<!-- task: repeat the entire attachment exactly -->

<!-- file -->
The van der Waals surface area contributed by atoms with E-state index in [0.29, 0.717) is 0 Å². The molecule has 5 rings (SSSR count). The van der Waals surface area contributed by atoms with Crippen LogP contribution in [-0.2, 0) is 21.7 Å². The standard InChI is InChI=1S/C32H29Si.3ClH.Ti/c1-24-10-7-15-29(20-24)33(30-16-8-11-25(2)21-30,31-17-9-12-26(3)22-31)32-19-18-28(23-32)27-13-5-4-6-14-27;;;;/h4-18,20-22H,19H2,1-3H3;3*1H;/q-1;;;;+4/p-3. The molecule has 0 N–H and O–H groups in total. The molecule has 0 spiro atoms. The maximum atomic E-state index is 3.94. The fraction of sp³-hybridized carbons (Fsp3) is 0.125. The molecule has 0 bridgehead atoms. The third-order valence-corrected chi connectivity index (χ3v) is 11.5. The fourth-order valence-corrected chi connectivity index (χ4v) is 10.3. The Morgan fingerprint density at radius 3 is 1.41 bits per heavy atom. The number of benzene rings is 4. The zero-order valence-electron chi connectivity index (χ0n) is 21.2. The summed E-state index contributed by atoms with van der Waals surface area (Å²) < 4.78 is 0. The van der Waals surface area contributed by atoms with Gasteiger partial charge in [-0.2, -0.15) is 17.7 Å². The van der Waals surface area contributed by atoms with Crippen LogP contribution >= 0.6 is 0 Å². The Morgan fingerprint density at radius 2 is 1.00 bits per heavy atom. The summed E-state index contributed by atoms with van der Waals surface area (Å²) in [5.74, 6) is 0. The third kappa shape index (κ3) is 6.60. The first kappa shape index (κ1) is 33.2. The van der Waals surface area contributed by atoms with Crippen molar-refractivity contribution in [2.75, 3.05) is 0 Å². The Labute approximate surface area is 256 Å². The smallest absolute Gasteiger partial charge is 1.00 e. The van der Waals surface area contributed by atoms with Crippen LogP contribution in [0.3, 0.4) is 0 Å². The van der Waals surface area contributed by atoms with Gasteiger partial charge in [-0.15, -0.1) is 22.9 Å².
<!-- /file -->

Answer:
The van der Waals surface area contributed by atoms with E-state index in [0.29, 0.717) is 0 Å². The molecule has 5 rings (SSSR count). The van der Waals surface area contributed by atoms with Crippen LogP contribution in [-0.2, 0) is 21.7 Å². The standard InChI is InChI=1S/C32H29Si.3ClH.Ti/c1-24-10-7-15-29(20-24)33(30-16-8-11-25(2)21-30,31-17-9-12-26(3)22-31)32-19-18-28(23-32)27-13-5-4-6-14-27;;;;/h4-18,20-22H,19H2,1-3H3;3*1H;/q-1;;;;+4/p-3. The molecule has 0 N–H and O–H groups in total. The molecule has 0 spiro atoms. The maximum atomic E-state index is 3.94. The fraction of sp³-hybridized carbons (Fsp3) is 0.125. The molecule has 0 bridgehead atoms. The third-order valence-corrected chi connectivity index (χ3v) is 11.5. The fourth-order valence-corrected chi connectivity index (χ4v) is 10.3. The Morgan fingerprint density at radius 3 is 1.41 bits per heavy atom. The number of benzene rings is 4. The zero-order valence-electron chi connectivity index (χ0n) is 21.2. The summed E-state index contributed by atoms with van der Waals surface area (Å²) < 4.78 is 0. The van der Waals surface area contributed by atoms with Gasteiger partial charge in [-0.2, -0.15) is 17.7 Å². The van der Waals surface area contributed by atoms with Crippen LogP contribution >= 0.6 is 0 Å². The Morgan fingerprint density at radius 2 is 1.00 bits per heavy atom. The summed E-state index contributed by atoms with van der Waals surface area (Å²) in [5.74, 6) is 0. The third kappa shape index (κ3) is 6.60. The first kappa shape index (κ1) is 33.2. The van der Waals surface area contributed by atoms with Crippen molar-refractivity contribution in [2.75, 3.05) is 0 Å². The Labute approximate surface area is 256 Å². The smallest absolute Gasteiger partial charge is 1.00 e. The van der Waals surface area contributed by atoms with Crippen LogP contribution in [0.3, 0.4) is 0 Å². The van der Waals surface area contributed by atoms with Gasteiger partial charge in [-0.15, -0.1) is 22.9 Å².